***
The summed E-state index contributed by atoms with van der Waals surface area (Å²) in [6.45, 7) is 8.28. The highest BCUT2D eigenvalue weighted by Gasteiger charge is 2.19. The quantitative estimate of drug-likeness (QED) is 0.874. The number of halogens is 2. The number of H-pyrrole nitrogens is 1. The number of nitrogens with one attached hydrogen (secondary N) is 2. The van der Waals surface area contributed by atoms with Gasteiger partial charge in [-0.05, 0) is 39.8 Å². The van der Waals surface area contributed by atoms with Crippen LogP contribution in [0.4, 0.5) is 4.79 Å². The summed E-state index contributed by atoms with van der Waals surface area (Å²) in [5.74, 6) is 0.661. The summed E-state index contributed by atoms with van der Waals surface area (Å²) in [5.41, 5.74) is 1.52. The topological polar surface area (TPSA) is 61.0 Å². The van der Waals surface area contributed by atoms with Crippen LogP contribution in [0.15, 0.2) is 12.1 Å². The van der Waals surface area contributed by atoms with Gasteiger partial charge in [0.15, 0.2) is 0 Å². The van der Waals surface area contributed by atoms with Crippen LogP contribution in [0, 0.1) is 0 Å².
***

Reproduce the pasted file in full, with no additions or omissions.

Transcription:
The summed E-state index contributed by atoms with van der Waals surface area (Å²) in [6.45, 7) is 8.28. The highest BCUT2D eigenvalue weighted by Gasteiger charge is 2.19. The quantitative estimate of drug-likeness (QED) is 0.874. The number of halogens is 2. The number of H-pyrrole nitrogens is 1. The number of nitrogens with one attached hydrogen (secondary N) is 2. The van der Waals surface area contributed by atoms with Gasteiger partial charge in [-0.05, 0) is 39.8 Å². The van der Waals surface area contributed by atoms with Crippen LogP contribution in [0.4, 0.5) is 4.79 Å². The summed E-state index contributed by atoms with van der Waals surface area (Å²) in [5.74, 6) is 0.661. The summed E-state index contributed by atoms with van der Waals surface area (Å²) in [5.41, 5.74) is 1.52. The topological polar surface area (TPSA) is 61.0 Å². The van der Waals surface area contributed by atoms with Crippen LogP contribution in [0.15, 0.2) is 12.1 Å². The van der Waals surface area contributed by atoms with Gasteiger partial charge in [0.15, 0.2) is 0 Å². The van der Waals surface area contributed by atoms with Crippen LogP contribution in [0, 0.1) is 0 Å².